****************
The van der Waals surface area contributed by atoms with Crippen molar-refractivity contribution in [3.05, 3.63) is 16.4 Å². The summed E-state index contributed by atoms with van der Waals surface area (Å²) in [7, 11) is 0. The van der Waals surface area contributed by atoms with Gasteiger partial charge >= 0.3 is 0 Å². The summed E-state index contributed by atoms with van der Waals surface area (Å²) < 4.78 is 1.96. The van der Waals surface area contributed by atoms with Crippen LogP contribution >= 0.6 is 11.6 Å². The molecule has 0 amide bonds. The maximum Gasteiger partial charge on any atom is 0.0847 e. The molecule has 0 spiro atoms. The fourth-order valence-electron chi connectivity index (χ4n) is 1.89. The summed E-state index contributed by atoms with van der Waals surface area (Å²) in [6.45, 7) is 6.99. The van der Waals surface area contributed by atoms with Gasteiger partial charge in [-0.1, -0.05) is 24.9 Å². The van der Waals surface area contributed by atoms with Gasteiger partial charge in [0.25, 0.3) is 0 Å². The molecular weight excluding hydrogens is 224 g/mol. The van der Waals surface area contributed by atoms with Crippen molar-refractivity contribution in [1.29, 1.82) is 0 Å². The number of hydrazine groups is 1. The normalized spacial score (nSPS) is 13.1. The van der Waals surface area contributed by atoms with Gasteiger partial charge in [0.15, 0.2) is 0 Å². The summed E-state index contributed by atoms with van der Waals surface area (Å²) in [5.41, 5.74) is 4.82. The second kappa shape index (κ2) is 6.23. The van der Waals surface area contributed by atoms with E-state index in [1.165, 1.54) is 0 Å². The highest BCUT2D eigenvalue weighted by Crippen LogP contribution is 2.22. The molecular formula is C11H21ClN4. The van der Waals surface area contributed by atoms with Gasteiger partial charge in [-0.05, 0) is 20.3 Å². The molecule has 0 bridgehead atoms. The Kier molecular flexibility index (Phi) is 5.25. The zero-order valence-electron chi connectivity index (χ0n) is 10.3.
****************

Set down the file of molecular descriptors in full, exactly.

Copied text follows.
The van der Waals surface area contributed by atoms with Crippen molar-refractivity contribution in [3.05, 3.63) is 16.4 Å². The summed E-state index contributed by atoms with van der Waals surface area (Å²) in [7, 11) is 0. The van der Waals surface area contributed by atoms with Gasteiger partial charge >= 0.3 is 0 Å². The summed E-state index contributed by atoms with van der Waals surface area (Å²) < 4.78 is 1.96. The van der Waals surface area contributed by atoms with Crippen LogP contribution >= 0.6 is 11.6 Å². The molecule has 0 amide bonds. The maximum Gasteiger partial charge on any atom is 0.0847 e. The molecule has 0 spiro atoms. The fourth-order valence-electron chi connectivity index (χ4n) is 1.89. The summed E-state index contributed by atoms with van der Waals surface area (Å²) in [6.45, 7) is 6.99. The van der Waals surface area contributed by atoms with Gasteiger partial charge in [-0.1, -0.05) is 24.9 Å². The van der Waals surface area contributed by atoms with Gasteiger partial charge in [0.25, 0.3) is 0 Å². The molecular weight excluding hydrogens is 224 g/mol. The van der Waals surface area contributed by atoms with Crippen molar-refractivity contribution in [1.29, 1.82) is 0 Å². The number of hydrazine groups is 1. The normalized spacial score (nSPS) is 13.1. The van der Waals surface area contributed by atoms with Gasteiger partial charge in [0.15, 0.2) is 0 Å². The summed E-state index contributed by atoms with van der Waals surface area (Å²) in [5.41, 5.74) is 4.82. The second kappa shape index (κ2) is 6.23. The van der Waals surface area contributed by atoms with E-state index in [1.165, 1.54) is 0 Å². The highest BCUT2D eigenvalue weighted by Crippen LogP contribution is 2.22. The molecular formula is C11H21ClN4. The van der Waals surface area contributed by atoms with Gasteiger partial charge in [-0.05, 0) is 20.3 Å². The molecule has 0 bridgehead atoms. The Kier molecular flexibility index (Phi) is 5.25. The zero-order valence-electron chi connectivity index (χ0n) is 10.3.